This week, I returned from an eye-opening trip to China.  Having recently added China to my regional portfolio, it was a fantastic opportunity to see first-hand how and why the tea industry in China operates so differently from other regions. I travelled with our very astute regional manager, John Qin, who acted not only as my colleague, but as an excellent guide, travel agent, interpreter, and teacher of Chinese culture.

Chinese foodWe visited with export company representatives, toured various factories and farms, met with professors from the Zhejiang Tea Research Institute, and had a lovely dinner with colleagues from Rainforest Alliance. In fact, I was treated to so many delicacies and local specialties (including fried tea leaves!) over generously hosted lunches and dinners that at times it was hard remember whether my trip was supposed to revolve around tea or sampling every dish that Zhejiang province has to offer.

Steamed green teaAs a result our visits and conversations, I feel that I now understand some of the reasons for the complexity and opaqueness of the tea supply chains in China.  In particular, I learned that the very local processing of leaf means there is much more flexibility in the distances that leaf can be transported for final processing.  Therefore, the supply base for exporting factories is much broader than it would be in other countries.  This highlights for me the importance of the work ETP is undertaking in China not only from the end processing level down, but also from the farmer level up the supply chain.  In fact, while I was visiting blending and preliminary factories, two teams of researchers were interviewing farmers and other community level stakeholders as part of the needs assessment work ETP is carrying out across four provinces in China.  I’m looking forward to the results, upon which we can build effective partnerships and programmes with Chinese tea farmers.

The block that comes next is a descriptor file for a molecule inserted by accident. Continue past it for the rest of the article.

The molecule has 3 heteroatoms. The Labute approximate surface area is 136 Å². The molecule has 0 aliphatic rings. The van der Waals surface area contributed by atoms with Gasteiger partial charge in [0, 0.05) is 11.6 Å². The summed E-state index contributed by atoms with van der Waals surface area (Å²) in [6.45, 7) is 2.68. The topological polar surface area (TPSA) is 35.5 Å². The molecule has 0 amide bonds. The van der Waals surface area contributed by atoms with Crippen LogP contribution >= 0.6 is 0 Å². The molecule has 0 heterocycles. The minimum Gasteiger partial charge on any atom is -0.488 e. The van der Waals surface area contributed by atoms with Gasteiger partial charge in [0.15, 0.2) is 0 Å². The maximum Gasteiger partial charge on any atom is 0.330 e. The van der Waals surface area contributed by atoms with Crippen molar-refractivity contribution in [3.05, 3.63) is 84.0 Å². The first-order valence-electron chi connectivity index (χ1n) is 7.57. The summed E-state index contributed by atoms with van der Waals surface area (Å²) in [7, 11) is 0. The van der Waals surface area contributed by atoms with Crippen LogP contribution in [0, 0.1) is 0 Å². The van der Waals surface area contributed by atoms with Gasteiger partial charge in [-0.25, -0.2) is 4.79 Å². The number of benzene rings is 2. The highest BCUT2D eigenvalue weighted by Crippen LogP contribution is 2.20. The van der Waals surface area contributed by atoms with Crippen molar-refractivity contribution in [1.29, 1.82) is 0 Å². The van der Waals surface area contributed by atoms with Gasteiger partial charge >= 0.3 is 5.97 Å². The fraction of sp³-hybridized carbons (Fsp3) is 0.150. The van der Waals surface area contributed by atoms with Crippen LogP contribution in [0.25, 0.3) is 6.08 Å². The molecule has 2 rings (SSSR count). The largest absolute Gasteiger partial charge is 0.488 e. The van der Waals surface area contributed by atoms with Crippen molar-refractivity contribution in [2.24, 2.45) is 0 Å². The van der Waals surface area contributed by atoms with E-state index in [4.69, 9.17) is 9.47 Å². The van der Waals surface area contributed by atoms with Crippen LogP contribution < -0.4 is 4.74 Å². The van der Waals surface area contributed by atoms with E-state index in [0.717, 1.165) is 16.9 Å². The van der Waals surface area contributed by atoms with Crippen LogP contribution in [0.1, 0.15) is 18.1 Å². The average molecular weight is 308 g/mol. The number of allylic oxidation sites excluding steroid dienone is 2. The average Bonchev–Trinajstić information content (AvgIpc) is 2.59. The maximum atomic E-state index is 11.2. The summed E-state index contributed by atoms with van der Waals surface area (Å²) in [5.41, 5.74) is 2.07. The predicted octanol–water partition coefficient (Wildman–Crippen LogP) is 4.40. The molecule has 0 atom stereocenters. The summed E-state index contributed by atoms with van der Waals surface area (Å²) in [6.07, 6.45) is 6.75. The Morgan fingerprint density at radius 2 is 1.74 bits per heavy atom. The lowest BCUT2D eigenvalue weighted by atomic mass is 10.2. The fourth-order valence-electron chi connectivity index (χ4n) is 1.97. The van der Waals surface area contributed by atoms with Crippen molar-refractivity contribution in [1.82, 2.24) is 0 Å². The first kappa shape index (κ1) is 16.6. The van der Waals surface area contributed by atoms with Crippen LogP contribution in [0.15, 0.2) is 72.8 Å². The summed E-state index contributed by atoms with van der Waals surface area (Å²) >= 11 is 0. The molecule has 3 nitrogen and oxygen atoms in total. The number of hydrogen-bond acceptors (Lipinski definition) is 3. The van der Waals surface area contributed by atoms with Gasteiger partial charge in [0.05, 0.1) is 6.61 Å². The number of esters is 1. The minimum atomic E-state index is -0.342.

Tea fieldsDuring my visit I shadowed our human resources training course, led by local HR expert, Grace Wang. Having worked on a practical toolkit for the Chinese tea industry developed by Grace and ETP, it was great to see the course and toolkit in action.  Although it was conducted in Mandarin, I could tell by the levels of attentiveness, note taking, and some lively Q&A that the participants were interested and engaged.  I felt assured that we were providing a useful service that will enable factories to improve their HR management systems, a fundamental component of good working conditions.

A tea bud killed by a cold spellI am sorry to report to green tea drinkers out there that a cold spell brought the spring tea season to an early end in Zhejiang province and has delayed it in other provinces. Although the weather was unseasonably cool and there were a few days when I was thankful for my trusty fleece jacket, I didn’t think it was particularly cold.  The tea buds felt rather differently though and I was surprised that the plants are so sensitive.  Where plucking takes place year round, some bad weather is a temporary impediment.  Where plucking is a seasonal affair, inclement weather brings the harvest to an abrupt end.  This is a particular burden considering that the spring tea leaves are hand plucked, which creates intense pressure to bring the valuable fresh spring buds in rapidly.  When I say valuable, it’s important to note that premium teas can cost £18 for one cup!

Mechanical harvestingFolks in the tea industry often talk about mechanised plucking being the future of the tea industry.  It seems to me that in China, the future has arrived, at least for the non-spring tea.  I was very excited to witness for the first time, the swift and steady buzz of a plucking machine guided across neat rows of tea bushes and quickly understood how advantageous this is in an industry with an ageing and diminishing work force. The machines reminded me of giant vacuum cleaners, with teeth.

I’ve come back from China knowing that what I’ve seen and learned is only the tip of the iceberg, but nonetheless feeling enthused with ideas about which challenges ETP should focus on in the short term and how we can achieve greater impacts in China in the longer term.  I hope I can go back next year to spend more time touring the tea regions with John, nurturing the relationships I’ve started on this trip, build new ones, and to start looking at the rest of the iceberg.  And I must also try some of these: